Acoustic Correlates of Perceived versus Actual Sexual Orientation in Men’s Speech

  title={Acoustic Correlates of Perceived versus Actual Sexual Orientation in Men’s Speech},
  author={Sue Ellen Linville},
  journal={Folia Phoniatrica et Logopaedica},
  pages={35 - 48}
  • S. Linville
  • Published 1 February 1998
  • Psychology
  • Folia Phoniatrica et Logopaedica
The purpose of this study was to explore possible differences in the speech patterns of gay and straight men, both as a function of perceived and actual sexual orientation. Tape recordings of monologue readings from 5 openly gay men and 4 straight men were played to 25 listeners for judgments of perceived sexual orientation. Monologues were analyzed in terms of /s/ duration, /s/ peak frequency, modal speaking fundamental frequency, speech rate, and long-term average speech spectra. Listeners… 

Figures and Tables from this paper

Male voices and perceived sexual orientation: An experimental and theoretical approach

This article describes the development of a data bank of 25 male voices spanning the range from very gay-sounding to very straight-sounding, according to listener ratings. These ratings allowed the

The Acoustic Correlates of Perceived Masculinity, Perceived Femininity, and Perceived Sexual Orientation

Recognition analyses suggest that perceived sexual orientation, perceived masculinity, and perceived femininity are distinct but correlated perceptual parameters.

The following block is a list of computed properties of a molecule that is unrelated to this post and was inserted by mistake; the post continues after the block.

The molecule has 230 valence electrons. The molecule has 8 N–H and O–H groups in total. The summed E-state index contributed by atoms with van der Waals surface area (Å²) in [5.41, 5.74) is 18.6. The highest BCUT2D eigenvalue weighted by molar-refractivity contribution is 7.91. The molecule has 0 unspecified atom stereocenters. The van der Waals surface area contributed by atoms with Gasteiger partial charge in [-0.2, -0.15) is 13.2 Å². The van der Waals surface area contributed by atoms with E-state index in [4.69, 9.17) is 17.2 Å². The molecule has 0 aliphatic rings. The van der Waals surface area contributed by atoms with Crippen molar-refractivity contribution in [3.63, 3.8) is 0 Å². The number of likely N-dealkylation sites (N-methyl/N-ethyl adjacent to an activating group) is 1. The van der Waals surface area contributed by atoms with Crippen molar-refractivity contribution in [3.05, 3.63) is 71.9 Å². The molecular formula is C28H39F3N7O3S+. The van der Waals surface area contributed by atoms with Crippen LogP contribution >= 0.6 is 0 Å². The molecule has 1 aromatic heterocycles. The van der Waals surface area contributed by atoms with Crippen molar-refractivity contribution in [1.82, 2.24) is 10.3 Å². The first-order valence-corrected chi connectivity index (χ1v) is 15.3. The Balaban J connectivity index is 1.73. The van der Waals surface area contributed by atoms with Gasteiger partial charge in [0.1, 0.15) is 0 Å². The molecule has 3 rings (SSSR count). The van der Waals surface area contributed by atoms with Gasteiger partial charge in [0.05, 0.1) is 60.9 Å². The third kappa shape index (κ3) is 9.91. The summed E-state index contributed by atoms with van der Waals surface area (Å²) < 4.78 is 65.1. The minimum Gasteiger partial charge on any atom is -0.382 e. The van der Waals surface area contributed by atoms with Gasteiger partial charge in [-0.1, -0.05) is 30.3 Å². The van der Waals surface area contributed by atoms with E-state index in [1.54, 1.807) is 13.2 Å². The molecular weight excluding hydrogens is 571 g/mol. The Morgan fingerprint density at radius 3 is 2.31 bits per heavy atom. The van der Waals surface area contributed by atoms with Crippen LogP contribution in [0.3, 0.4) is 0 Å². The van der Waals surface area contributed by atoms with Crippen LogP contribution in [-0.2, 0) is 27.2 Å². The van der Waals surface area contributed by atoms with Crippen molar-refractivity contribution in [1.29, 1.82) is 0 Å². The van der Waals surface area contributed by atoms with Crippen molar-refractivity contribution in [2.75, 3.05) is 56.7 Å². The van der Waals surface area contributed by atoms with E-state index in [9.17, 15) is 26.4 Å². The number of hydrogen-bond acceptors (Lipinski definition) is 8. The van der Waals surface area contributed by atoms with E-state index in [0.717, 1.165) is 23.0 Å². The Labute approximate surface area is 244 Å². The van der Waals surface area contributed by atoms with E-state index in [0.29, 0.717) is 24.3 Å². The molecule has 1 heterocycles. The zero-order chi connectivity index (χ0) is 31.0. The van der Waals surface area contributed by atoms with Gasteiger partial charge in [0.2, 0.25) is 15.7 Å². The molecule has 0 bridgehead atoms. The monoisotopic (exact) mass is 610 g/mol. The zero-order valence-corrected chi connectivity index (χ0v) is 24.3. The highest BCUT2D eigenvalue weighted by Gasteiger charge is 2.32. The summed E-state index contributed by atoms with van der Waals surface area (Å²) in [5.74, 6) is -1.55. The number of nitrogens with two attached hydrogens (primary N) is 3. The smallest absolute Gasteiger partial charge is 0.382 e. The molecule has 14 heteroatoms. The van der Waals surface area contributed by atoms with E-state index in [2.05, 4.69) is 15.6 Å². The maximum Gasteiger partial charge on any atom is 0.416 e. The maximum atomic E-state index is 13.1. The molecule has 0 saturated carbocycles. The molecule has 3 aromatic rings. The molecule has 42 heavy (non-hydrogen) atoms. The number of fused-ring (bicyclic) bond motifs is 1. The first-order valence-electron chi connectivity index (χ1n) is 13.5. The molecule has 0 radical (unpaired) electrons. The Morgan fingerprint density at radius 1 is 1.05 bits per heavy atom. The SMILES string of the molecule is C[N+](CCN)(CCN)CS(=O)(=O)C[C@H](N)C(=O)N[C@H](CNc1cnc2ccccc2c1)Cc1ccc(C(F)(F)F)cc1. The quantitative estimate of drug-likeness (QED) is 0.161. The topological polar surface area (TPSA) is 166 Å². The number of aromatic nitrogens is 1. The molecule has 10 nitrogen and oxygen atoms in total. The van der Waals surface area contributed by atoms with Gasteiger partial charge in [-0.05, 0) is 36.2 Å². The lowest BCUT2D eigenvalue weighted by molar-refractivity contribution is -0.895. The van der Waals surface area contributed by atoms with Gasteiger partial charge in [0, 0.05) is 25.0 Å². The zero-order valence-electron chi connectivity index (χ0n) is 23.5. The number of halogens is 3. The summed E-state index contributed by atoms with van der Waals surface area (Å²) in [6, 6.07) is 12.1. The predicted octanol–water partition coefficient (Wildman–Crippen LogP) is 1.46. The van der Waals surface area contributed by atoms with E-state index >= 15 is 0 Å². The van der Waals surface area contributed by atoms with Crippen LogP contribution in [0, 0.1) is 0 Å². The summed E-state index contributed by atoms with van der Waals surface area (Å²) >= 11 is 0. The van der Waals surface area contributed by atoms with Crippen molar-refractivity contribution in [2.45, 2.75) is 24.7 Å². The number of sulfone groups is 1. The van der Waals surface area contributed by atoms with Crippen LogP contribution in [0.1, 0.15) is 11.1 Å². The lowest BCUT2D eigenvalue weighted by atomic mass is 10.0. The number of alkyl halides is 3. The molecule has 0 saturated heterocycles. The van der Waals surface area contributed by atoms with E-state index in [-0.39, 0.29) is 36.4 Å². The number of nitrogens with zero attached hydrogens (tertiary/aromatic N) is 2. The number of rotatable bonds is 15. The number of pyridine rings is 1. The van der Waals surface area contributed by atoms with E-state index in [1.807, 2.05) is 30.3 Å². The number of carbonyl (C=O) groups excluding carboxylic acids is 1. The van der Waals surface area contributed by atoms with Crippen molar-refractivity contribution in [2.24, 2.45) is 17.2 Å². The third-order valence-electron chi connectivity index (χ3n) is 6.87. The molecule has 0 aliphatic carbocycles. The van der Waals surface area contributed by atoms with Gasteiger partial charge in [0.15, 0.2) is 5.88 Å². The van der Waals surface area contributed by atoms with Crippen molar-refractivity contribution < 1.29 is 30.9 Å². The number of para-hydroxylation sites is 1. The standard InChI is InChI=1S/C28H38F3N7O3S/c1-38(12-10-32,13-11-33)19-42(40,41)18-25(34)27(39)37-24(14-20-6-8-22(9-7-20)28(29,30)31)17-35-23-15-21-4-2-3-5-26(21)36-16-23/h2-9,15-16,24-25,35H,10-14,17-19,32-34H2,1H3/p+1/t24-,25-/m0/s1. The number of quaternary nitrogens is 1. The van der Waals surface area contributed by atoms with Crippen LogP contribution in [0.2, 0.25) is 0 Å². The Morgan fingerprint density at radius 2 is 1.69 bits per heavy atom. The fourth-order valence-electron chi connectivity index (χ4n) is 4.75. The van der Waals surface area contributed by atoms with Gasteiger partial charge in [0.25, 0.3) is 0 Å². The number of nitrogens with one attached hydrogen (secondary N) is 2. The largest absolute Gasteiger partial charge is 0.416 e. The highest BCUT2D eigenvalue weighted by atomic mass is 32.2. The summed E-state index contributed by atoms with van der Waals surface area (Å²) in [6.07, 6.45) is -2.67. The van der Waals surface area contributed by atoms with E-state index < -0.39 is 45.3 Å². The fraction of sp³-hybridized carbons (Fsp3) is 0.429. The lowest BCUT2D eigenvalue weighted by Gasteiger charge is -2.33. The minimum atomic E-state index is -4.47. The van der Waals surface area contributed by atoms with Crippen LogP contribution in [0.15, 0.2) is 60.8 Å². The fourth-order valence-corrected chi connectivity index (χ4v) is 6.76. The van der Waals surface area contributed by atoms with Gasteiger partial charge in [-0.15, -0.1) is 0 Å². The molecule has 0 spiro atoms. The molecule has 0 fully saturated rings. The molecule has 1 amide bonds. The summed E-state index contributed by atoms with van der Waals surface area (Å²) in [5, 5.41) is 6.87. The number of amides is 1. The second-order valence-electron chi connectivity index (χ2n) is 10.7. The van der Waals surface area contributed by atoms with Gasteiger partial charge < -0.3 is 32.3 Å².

"Do I Sound Straight?": Acoustic Correlates of Actual and Perceived Sexual Orientation and Masculinity/Femininity in Men's Speech.

Evidence is found that actual masculinity/femininity and the degree of sexual orientation were reflected in gay and straight men's speech, and differences within groups are more important than differences between them.


This article describes a controlled experiment designed to determine what people listen to specifically when judging a speaker’s sexuality. Four experimental stimuli were produced by digitally

Bisexuality and /s/ production

  • C. Willis
  • Sociology
    Proceedings of the Linguistic Society of America
  • 2021
The belief that there are systematic differences in speech production as a function of sexual orientation has inspired a vast body of linguistic research investigating the acoustic correlates of

The influence of perceived sexual orientation on fricative identification.

Results suggest that listeners are sensitive to the association between fricatives' center frequencies and perceived sexual orientation in women's voices, but not in men's voices.

Investigating the common set of acoustic parameters in sexual orientation groups: A voice averaging approach

This work is the first to use a novel voice morphing technique to create voice averages from voices that represent extremes of a given sexual orientation group either in terms of actual or perceived sexual orientation, and suggests that sexual-orientation stereotypes exaggerate even those differences present in the most salient groups of speakers.

Speech Acoustic Features: A Comparison of Gay Men, Heterosexual Men, and Heterosexual Women